However, Deputy Assistant Commissioner Richard Bryan, a UK top ranking police officer, who is the Association of Chief Police Officers head of missing people, told the media in May 2007 that “there was no need to emulate the US system of immediate information broadcasts once children have been reported missing.”
The UK already has a national alert system for missing children, as Richard Bryan told the Times, “that has been in place since 2003 in Sussex and it was rolled out nationally by 2006. We have only had to use it on three occasions.”
Since 2006, Mr Frattini’s initial idea has taken shape. In February 2007, the European Commission decided to ask all member states to reserve a dedicated set of national phone numbers starting with “116”. The idea was that they should be used as a hotline in the event of a missing child. So far, 10 EU countries have adopted the idea, but the UK is not one of them.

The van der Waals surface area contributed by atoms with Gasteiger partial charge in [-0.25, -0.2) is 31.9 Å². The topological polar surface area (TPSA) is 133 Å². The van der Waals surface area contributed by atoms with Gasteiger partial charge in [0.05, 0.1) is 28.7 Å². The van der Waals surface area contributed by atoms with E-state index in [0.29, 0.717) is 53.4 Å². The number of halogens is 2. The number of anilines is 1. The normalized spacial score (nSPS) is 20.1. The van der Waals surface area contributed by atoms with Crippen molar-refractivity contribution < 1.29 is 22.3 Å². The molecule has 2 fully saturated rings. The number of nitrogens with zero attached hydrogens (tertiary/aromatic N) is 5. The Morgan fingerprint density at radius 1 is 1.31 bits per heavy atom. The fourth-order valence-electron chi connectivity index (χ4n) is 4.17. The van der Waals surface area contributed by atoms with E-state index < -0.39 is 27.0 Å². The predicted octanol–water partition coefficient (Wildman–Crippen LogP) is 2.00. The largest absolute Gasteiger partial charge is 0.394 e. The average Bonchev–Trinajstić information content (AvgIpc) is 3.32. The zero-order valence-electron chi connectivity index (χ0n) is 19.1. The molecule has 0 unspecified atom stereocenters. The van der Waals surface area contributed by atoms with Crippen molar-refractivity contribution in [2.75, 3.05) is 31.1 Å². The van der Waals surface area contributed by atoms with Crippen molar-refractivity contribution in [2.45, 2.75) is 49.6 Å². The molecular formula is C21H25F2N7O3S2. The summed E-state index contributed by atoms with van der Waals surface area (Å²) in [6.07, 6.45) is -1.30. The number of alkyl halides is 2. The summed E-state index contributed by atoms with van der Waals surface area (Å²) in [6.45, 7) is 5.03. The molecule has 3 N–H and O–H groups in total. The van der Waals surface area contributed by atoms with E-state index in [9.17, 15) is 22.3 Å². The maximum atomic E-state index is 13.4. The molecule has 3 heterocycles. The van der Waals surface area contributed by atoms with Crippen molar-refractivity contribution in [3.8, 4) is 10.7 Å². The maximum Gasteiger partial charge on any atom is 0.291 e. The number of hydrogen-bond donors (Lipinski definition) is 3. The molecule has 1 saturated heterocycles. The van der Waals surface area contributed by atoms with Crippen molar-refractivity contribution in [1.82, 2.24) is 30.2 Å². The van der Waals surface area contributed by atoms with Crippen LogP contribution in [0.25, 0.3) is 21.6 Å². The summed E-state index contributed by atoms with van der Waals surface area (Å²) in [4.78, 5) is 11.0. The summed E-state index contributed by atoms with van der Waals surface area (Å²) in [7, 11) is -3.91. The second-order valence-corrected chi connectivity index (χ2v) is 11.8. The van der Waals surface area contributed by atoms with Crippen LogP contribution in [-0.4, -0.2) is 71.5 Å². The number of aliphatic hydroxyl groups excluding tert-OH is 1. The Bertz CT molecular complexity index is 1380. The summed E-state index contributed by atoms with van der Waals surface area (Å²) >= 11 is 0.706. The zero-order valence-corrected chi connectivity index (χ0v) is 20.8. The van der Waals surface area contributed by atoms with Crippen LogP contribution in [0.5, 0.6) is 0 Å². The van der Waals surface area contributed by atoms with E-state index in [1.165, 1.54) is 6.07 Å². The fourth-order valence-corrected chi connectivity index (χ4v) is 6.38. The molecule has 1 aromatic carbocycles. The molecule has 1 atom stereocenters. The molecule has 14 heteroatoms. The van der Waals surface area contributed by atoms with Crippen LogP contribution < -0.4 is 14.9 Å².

On April 21, following a meeting with the McCanns, five Members of the European Parliament (Edward McMillan-Scott, Roberta Angelilli, Glenys Kinnock, Evelyne Gebhardt and Diana Wallis) submitted a written declaration to the European Parliament concerning “Emergency Cooperation in Recovering Missing Children.” The declaration “calls on Member States to introduce a missing child alert system” and asks for the creation of a “common organisation to provide assistance and training” to police forces in the 27 EU countries.
In order to have the “written declaration” sent to the EU President and published, the McCanns still need the signatures of 182 more Members of the European Parliament to reach the required number of 393. The “written declaration” is just a way to “launch or relaunch a debate on a subject that comes within the EU’s remit”, but it has no legal implications for the EU state members.